The upcoming contest by whomever wins the two parties nominations will of course take center stage in the process, and will likely drive more people to the polls. In 2012, when President Obama was challenged by former governor Mitt Romney, we saw about 58% of the eligible voters turn out and cast a ballot for their favorite candidate. That election, like most presidential elections generated a higher than average voter participation than the "off-year" elections like 2014, where a dismal 36% of eligible voters decided it was worth their time to vote.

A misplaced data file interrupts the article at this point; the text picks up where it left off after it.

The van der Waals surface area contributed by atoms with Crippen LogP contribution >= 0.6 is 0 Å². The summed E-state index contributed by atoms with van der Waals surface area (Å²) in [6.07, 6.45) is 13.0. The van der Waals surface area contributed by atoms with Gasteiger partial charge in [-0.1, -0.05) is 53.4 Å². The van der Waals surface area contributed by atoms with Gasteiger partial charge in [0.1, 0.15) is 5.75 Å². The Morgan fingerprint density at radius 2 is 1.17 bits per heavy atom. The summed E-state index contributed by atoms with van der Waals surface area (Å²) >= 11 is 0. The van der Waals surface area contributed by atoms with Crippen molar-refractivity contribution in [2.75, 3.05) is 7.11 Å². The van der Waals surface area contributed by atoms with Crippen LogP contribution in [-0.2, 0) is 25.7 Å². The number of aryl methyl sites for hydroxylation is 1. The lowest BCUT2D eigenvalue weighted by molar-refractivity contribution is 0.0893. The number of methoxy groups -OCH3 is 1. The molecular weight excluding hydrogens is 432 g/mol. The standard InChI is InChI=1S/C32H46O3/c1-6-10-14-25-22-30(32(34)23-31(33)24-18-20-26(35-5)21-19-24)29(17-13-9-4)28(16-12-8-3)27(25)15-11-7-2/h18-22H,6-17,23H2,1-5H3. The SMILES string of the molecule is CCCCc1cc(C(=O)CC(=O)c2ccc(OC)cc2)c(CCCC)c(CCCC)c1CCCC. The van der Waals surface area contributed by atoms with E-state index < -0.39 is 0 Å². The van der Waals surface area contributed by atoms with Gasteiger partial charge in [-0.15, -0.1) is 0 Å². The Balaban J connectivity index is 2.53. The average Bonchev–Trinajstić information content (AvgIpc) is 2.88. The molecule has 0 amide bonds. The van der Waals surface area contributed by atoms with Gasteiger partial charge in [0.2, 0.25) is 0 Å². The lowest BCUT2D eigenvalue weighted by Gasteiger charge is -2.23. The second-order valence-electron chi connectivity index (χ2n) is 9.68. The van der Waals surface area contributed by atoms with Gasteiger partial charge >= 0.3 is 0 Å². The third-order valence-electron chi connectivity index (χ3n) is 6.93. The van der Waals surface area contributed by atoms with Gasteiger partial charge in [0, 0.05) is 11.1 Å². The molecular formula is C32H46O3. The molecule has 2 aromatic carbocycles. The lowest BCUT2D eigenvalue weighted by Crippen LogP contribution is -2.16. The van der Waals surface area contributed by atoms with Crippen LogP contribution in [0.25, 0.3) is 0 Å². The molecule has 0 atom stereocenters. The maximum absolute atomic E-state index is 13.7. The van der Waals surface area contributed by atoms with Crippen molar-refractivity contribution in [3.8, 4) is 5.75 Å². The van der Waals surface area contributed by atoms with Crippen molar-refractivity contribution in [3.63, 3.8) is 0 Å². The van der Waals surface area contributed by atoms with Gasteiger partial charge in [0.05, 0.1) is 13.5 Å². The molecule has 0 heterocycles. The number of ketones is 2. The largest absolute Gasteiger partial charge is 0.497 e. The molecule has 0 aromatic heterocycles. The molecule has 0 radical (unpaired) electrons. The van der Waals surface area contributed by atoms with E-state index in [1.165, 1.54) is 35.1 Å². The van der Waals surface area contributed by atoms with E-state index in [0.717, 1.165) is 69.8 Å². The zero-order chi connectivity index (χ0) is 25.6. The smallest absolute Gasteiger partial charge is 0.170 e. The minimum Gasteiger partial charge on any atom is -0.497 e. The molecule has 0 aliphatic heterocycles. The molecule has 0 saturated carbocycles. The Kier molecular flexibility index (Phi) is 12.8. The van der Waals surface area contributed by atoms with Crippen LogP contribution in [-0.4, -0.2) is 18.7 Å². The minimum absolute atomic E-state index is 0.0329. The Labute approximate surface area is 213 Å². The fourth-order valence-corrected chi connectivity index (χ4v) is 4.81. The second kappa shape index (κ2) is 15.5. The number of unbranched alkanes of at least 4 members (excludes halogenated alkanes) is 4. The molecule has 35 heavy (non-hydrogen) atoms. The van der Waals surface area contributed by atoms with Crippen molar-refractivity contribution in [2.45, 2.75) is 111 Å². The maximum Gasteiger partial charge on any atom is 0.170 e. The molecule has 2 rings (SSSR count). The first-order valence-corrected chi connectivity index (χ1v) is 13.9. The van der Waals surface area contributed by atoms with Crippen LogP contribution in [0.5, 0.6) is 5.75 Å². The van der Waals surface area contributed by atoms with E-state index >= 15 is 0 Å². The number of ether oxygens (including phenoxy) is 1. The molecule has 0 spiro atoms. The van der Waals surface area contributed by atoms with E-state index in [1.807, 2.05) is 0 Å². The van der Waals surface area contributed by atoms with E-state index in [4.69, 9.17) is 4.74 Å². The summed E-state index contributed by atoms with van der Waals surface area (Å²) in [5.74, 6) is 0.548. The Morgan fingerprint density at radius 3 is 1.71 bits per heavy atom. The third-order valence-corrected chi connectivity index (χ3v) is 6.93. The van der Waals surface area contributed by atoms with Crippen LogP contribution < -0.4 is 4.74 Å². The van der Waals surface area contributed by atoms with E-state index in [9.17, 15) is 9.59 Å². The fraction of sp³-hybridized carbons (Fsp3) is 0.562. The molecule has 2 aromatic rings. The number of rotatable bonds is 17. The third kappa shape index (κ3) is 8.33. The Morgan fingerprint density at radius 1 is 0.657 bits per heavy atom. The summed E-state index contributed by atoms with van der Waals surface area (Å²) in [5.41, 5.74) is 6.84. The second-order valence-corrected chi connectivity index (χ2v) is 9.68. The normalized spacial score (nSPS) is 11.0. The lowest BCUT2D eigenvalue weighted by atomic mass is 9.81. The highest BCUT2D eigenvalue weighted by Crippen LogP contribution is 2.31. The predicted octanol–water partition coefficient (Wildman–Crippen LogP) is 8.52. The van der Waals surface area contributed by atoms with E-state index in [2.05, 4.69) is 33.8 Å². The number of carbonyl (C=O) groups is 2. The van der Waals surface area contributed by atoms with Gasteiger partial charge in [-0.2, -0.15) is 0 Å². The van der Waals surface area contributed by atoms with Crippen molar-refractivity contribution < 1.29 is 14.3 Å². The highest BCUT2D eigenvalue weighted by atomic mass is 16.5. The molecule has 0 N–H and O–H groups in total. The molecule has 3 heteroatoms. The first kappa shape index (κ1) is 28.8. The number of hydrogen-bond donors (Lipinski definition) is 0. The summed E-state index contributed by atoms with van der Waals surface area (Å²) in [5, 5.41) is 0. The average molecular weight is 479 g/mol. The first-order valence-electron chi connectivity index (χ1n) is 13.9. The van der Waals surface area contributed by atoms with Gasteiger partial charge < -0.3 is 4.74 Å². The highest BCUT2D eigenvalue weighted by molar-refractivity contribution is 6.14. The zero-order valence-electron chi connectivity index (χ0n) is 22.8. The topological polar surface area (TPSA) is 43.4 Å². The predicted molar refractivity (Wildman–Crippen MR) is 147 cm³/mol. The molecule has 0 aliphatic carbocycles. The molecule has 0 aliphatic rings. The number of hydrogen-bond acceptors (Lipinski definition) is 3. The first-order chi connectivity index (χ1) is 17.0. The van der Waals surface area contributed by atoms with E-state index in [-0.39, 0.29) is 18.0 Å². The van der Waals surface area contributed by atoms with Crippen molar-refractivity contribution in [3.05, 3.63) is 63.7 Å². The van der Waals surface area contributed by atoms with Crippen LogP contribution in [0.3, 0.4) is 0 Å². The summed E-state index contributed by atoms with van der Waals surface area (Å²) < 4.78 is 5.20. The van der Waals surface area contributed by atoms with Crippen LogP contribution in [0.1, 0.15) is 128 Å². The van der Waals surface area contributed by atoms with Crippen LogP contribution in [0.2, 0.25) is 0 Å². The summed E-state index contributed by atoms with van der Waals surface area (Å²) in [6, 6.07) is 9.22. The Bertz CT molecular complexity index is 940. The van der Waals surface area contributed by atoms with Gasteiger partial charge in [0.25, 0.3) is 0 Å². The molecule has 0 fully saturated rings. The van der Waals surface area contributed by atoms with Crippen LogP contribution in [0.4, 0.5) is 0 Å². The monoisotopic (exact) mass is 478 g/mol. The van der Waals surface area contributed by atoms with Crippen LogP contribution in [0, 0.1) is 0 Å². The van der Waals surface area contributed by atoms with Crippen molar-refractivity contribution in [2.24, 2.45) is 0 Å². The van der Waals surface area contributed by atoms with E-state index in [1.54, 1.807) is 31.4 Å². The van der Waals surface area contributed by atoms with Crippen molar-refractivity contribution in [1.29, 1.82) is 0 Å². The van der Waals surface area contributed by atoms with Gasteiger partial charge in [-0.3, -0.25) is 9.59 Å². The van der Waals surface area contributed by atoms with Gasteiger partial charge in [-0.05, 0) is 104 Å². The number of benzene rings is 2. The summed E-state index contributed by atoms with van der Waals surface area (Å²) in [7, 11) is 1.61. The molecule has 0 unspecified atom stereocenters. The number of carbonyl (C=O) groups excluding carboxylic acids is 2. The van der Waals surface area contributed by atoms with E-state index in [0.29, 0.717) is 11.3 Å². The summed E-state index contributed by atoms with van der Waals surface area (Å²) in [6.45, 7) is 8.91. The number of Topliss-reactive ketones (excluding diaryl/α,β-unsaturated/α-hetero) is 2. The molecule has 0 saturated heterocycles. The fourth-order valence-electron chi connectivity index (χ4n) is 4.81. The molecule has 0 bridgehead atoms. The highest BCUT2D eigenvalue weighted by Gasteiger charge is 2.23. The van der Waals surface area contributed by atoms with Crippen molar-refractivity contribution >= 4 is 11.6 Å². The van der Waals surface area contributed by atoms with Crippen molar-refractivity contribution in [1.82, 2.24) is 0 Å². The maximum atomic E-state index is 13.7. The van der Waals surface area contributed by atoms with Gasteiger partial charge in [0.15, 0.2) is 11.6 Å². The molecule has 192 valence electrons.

It is a curious reality that we have such low voter participation, especially when there is so much to be done in our country. Our nation is still slowly recovering from the financial crisis of 2008. We are still embroiled in conflict overseas. More than 45 million people are still living at or below the poverty line, which by the way equates to about 1 of every 5 children in this country living in poverty. Our collective ambivalence towards voting is surprising given the current state of affairs within our county. The current crop of candidates vying for the Presidency are highlighting these issues in a variety of ways. We have candidates who have suggested our economic woes are the result of illegal immigration, or criminal bankers and greedy corporations. We have candidates who have decided that issues like marriage equality have caused us to lose our way as a country and somehow the problems we're facing are retribution from an angry God. We have candidates who suggest that anyone who is a Muslim is not to be trusted and they would go so far to limit the 1st Amendment protections of freedom of religion to those who are of the Christian faith. We have candidates who will never suggest that the gun violence in this country might have anything to do with the fact that there are over 300 million guns within our borders. Each has put their marker out there and suggested that they have a solution to put us on the right path. This is expected. Each Presidential election is ripe with allegations that we're somehow "broken" and it's the fault of the other party, the other person, or the the other political philosophy. Each candidate offers a solution that usually is the opposite of what the other side is doing. There are very few people running for office today suggesting that we have to find a way to work together to solve problems. The best strategy, according to the political operatives and pundits, are to divide and highlight the differences in order to garner as much energy as possible against the other side.